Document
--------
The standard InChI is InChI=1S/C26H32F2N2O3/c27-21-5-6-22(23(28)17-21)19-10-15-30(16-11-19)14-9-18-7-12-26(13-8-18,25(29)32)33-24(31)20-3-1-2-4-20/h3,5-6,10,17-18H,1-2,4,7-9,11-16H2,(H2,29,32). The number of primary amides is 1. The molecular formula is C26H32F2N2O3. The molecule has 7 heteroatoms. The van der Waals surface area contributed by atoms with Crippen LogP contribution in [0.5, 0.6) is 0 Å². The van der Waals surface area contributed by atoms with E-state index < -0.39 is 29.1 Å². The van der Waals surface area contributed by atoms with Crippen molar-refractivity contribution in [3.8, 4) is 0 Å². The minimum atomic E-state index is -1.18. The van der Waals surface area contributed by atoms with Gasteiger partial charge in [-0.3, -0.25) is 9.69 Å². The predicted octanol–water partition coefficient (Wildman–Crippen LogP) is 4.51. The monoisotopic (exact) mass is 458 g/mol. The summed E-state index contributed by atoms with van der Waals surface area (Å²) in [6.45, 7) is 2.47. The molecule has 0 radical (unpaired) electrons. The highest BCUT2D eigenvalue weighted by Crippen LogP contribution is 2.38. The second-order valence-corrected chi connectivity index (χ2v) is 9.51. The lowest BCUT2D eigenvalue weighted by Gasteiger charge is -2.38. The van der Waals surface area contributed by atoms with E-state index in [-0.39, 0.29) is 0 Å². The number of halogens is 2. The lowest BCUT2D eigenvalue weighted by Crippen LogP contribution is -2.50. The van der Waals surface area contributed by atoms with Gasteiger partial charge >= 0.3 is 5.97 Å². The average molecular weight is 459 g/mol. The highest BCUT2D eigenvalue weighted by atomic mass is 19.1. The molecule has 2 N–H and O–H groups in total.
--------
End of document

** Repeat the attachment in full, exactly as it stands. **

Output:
The standard InChI is InChI=1S/C26H32F2N2O3/c27-21-5-6-22(23(28)17-21)19-10-15-30(16-11-19)14-9-18-7-12-26(13-8-18,25(29)32)33-24(31)20-3-1-2-4-20/h3,5-6,10,17-18H,1-2,4,7-9,11-16H2,(H2,29,32). The number of primary amides is 1. The molecular formula is C26H32F2N2O3. The molecule has 7 heteroatoms. The van der Waals surface area contributed by atoms with Crippen LogP contribution in [0.5, 0.6) is 0 Å². The van der Waals surface area contributed by atoms with E-state index < -0.39 is 29.1 Å². The van der Waals surface area contributed by atoms with Crippen molar-refractivity contribution in [3.8, 4) is 0 Å². The minimum atomic E-state index is -1.18. The van der Waals surface area contributed by atoms with Gasteiger partial charge in [-0.3, -0.25) is 9.69 Å². The predicted octanol–water partition coefficient (Wildman–Crippen LogP) is 4.51. The monoisotopic (exact) mass is 458 g/mol. The summed E-state index contributed by atoms with van der Waals surface area (Å²) in [6.45, 7) is 2.47. The molecule has 0 radical (unpaired) electrons. The highest BCUT2D eigenvalue weighted by Crippen LogP contribution is 2.38. The second-order valence-corrected chi connectivity index (χ2v) is 9.51. The lowest BCUT2D eigenvalue weighted by Gasteiger charge is -2.38. The van der Waals surface area contributed by atoms with E-state index in [-0.39, 0.29) is 0 Å². The number of halogens is 2. The lowest BCUT2D eigenvalue weighted by Crippen LogP contribution is -2.50. The van der Waals surface area contributed by atoms with Gasteiger partial charge >= 0.3 is 5.97 Å². The average molecular weight is 459 g/mol. The highest BCUT2D eigenvalue weighted by atomic mass is 19.1. The molecule has 2 N–H and O–H groups in total.